1. Jussi Sipploa, Kurdi­kettuna tunnetun jengi­johtajan läheisiä on ammuttu, väki­valta ryöpsähtänyt Uppsalassa, Helsingin Sanomat, 14 September 2023,

  2. Ibid. 

  3. See Brå, Gun homicide in Sweden and other European countries, August 2021,

  4. Statistics Sweden, Population Statistics,; UK Office for National Statistics, Offences involving the use of weapons: data tables,

  5. Erika Nekham and Marc Skogelin, Svensk ökning av dödsskjutningar unik i Europa, Aftonbladet, 27 May 2021,

  6. Ardavan Khoshnood, The increase of firearm-related violence in Sweden, Forensic Sciences Research, 2, 3, 158–160. 

  7. Observatory of Illicit Economies in South Eastern Europe, Guns for gangs in Sweden: the Balkan connection, GI-TOC, South Eastern Europe Risk Bulletin 4, January–February 2021,

  8. Max Daly, ‘Killing is simple’: Fear and bloodshed in one of Europe’s wealthiest nations, Vice, 29 March 2023,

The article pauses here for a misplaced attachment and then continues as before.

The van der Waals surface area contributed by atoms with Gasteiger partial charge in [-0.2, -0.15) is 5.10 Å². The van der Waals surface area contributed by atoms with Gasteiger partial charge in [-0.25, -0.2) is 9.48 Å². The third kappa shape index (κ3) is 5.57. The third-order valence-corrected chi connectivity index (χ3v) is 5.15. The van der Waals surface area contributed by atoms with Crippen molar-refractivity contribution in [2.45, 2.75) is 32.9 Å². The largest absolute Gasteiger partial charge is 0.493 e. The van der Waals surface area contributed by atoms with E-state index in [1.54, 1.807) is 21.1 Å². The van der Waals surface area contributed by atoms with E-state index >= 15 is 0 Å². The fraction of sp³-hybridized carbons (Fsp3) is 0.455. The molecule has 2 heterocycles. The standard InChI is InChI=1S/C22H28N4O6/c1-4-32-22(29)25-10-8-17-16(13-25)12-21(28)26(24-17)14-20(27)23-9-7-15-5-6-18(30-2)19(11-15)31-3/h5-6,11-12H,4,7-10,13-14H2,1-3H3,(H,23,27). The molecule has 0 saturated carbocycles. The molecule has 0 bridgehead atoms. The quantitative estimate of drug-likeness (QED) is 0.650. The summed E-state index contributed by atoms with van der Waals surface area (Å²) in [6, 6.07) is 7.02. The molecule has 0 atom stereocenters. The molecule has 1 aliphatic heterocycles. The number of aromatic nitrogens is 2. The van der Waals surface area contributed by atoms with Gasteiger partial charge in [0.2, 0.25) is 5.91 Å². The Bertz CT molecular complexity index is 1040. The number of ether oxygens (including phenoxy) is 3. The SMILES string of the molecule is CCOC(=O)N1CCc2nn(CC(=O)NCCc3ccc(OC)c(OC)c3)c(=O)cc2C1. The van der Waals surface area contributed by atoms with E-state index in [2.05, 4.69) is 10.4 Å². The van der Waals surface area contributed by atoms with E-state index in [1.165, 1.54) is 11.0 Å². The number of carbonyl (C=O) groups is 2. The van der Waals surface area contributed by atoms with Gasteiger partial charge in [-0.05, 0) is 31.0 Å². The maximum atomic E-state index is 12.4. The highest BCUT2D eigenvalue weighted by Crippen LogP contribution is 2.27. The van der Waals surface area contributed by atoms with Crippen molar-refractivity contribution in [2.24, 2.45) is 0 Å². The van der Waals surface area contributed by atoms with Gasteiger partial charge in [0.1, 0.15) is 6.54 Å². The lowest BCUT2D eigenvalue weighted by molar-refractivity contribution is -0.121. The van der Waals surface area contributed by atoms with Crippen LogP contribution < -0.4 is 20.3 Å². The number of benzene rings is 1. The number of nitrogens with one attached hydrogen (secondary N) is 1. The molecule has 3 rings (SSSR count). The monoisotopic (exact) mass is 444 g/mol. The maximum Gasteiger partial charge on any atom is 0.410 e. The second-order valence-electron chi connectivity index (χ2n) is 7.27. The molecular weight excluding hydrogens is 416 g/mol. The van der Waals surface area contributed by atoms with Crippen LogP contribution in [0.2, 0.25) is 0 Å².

9. Interview with law enforcement, Rinkeby, Stockholm, May 2023. 

  10. Swedish Crime Tracker, Shots fired against an apartment door in Fruängen, Stockholm, Twitter/X, 21 January 2023,

  11. Interview with law enforcement in suburb of Stockholm, May 2023. 

  12. Interview with Swedish law enforcement, May 2023. 

  13. See also Armament Research Services, Firearms using 3D-printed components seized in Sweden, 19 May 2017,; Martin Jönsson, 3D printed weapons on the rise, Sverige Radio, 1 March 2023,; Champe Barton and Chip Brownlee, What are 3D-printed guns, and why are they controversial?, The Trace, 2 February 2021,

  14. Martin Jönsson, 3D printed weapons on the rise, Sverige Radio, 1 March 2023,

  15. Interview with Swedish law enforcement, May 2023. 

  16. Ibid. 

  17. Ibid. 

  18. Martin Jönsson and Karwan Faraj, Weapons smuggled to Sweden hidden in loaves of bread, Sverige Radio, 21 February 2023,

  19. Swedish customs find weapons concealed in Belgian couple’s underwear, VRT News, 28 March 2023,

  20. Richard Orange, Cocaine shipments and botched hits: Inside Sweden’s massive gang trial, Vice, 10 February 2022,

  21. Flamur Beqiri: Swedish hitman jailed for doorstep murder, BBC, 18 February 2022,

  22. Patricia Ortega Dolz and Nacho Sánchez, How police brought down the most dangerous gang on the Costa del Sol, El País, 4 December 2018,